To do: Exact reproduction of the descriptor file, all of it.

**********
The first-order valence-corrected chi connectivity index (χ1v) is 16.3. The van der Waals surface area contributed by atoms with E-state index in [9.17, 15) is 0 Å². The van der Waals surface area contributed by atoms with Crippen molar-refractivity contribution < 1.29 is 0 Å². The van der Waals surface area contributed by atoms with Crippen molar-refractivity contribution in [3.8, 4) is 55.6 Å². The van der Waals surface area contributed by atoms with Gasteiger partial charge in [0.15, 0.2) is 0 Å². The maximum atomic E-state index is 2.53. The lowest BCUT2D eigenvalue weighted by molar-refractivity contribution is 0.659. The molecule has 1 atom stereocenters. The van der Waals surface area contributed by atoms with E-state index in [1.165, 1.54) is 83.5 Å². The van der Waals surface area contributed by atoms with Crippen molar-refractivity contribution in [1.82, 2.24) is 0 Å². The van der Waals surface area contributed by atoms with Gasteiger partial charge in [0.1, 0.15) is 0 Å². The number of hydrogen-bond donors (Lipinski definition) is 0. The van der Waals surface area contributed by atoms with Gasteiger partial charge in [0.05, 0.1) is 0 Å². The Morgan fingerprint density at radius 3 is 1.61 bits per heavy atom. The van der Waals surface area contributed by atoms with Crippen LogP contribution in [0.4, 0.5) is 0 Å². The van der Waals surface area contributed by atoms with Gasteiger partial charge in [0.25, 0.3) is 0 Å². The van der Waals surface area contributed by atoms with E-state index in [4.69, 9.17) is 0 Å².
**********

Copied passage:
The first-order valence-corrected chi connectivity index (χ1v) is 16.3. The van der Waals surface area contributed by atoms with E-state index in [9.17, 15) is 0 Å². The van der Waals surface area contributed by atoms with Crippen molar-refractivity contribution < 1.29 is 0 Å². The van der Waals surface area contributed by atoms with Crippen molar-refractivity contribution in [3.8, 4) is 55.6 Å². The van der Waals surface area contributed by atoms with Gasteiger partial charge in [0.15, 0.2) is 0 Å². The maximum atomic E-state index is 2.53. The lowest BCUT2D eigenvalue weighted by molar-refractivity contribution is 0.659. The molecule has 1 atom stereocenters. The van der Waals surface area contributed by atoms with E-state index in [1.165, 1.54) is 83.5 Å². The van der Waals surface area contributed by atoms with Crippen molar-refractivity contribution in [1.82, 2.24) is 0 Å². The van der Waals surface area contributed by atoms with Gasteiger partial charge in [0.1, 0.15) is 0 Å². The number of hydrogen-bond donors (Lipinski definition) is 0. The van der Waals surface area contributed by atoms with Gasteiger partial charge in [0.05, 0.1) is 0 Å². The Morgan fingerprint density at radius 3 is 1.61 bits per heavy atom. The van der Waals surface area contributed by atoms with Crippen LogP contribution in [0.4, 0.5) is 0 Å². The van der Waals surface area contributed by atoms with Gasteiger partial charge in [0.25, 0.3) is 0 Å². The van der Waals surface area contributed by atoms with E-state index in [4.69, 9.17) is 0 Å².